Is Cannabis Use Associated With Increased Risk of Cigarette Smoking Initiation, Persistence, and Relapse? Longitudinal Data From a Representative Sample of US Adults
Objective: The current study prospectively investigated the relationship between cannabis use and cigarette smoking initiation, persistence, and relapse during a 3-year period among adults in the United States.
Methods: Analyses included respondents who completed Waves 1 (2001-2002) and 2 (2004-2005) of the National Epidemiologic Survey on Alcohol and Related Conditions and responded to questions about cannabis use and smoking status (n = 34,639). Multivariable logistic regression models were used to calculate the odds of cigarette use at Wave 2 among Wave 1 daily smokers, nondaily smokers, former smokers, and nonsmokers by Wave 1 cannabis use.
Results: In unadjusted analyses, Wave 1 cannabis use was associated with increased odds of Wave 2 daily and nondaily smoking for Wave 1 nonsmokers (daily OR = 2.90; 95% CI, 2.10-4.00; nondaily OR = 4.45; 95% CI, 3.97-5.00) and Wave 2 relapse to daily and nondaily smoking for Wave 1 former smokers (daily OR = 4.18, 95% CI, 3.01-5.81; nondaily OR = 5.24; 95% CI, 3.74-7.34). Wave 1 cannabis use was associated with decreased odds of Wave 2 smoking cessation for Wave 1 daily cigarette smokers (OR = 0.57; 95% CI, 0.51-0.64). The associations remained significant for daily smoking initiation (OR = 1.43; 95% CI, 1.06-1.93), daily smoking relapse (OR = 1.47; 95% CI, 1.00-2.16), and smoking cessation (OR = 0.77; 95% CI, 0.69-0.87) after adjusting for demographics and psychiatric disorders. Associations remained significant for nondaily smoking initiation (OR = 1.85; 95% CI, 1.59-2.16) and nondaily smoking relapse (OR = 1.63; 95% CI, 1.05-2.54) after adjusting for these covariates as well as for alcohol and substance use disorders.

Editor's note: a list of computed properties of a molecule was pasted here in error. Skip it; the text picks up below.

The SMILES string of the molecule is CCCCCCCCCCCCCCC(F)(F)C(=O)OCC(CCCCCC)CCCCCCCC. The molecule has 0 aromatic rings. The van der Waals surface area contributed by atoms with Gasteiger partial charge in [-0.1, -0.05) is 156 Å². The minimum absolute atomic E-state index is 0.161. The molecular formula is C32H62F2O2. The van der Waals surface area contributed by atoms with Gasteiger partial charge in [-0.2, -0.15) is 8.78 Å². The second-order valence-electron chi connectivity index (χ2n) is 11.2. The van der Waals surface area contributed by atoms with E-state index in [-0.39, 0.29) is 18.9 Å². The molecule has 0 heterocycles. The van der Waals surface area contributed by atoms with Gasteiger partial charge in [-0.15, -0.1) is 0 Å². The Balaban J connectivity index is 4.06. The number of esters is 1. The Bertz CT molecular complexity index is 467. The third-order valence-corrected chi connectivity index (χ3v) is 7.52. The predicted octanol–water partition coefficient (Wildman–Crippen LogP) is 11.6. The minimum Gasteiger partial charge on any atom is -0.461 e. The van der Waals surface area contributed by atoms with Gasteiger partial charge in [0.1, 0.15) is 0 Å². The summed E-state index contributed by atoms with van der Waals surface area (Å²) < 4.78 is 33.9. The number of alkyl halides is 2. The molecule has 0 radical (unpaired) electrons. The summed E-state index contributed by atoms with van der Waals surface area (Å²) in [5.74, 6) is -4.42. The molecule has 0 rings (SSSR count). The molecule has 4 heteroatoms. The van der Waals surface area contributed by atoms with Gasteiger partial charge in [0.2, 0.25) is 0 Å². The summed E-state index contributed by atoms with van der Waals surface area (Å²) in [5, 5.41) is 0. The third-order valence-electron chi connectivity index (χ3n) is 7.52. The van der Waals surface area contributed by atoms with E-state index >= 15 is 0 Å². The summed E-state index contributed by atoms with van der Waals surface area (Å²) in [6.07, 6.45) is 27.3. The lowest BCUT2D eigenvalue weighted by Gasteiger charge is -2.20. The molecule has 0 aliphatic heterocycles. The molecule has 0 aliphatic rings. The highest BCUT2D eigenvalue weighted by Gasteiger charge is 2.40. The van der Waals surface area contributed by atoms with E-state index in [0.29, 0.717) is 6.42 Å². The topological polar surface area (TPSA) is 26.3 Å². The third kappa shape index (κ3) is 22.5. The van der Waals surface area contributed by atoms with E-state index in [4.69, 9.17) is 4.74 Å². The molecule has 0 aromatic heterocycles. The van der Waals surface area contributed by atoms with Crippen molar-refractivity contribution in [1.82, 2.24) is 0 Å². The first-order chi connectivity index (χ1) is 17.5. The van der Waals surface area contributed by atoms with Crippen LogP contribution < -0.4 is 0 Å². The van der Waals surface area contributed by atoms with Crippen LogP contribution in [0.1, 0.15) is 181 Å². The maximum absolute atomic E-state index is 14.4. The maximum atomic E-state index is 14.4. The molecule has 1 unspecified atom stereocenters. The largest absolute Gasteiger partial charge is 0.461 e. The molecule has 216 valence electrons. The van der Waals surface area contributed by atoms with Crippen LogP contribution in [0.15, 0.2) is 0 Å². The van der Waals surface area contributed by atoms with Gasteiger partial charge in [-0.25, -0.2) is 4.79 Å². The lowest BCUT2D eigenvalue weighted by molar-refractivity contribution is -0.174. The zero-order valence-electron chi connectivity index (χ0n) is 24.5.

Conclusions: Cannabis use was associated with increased initiation of, persistence of, and relapse to cigarette smoking. Additional attention to cannabis use in tobacco control efforts and in clinical settings aimed at reducing cigarette smoking and smoking-related negative consequences may be warranted.
J Clin Psychiatry 2018;79(2):17m11522Related Articles
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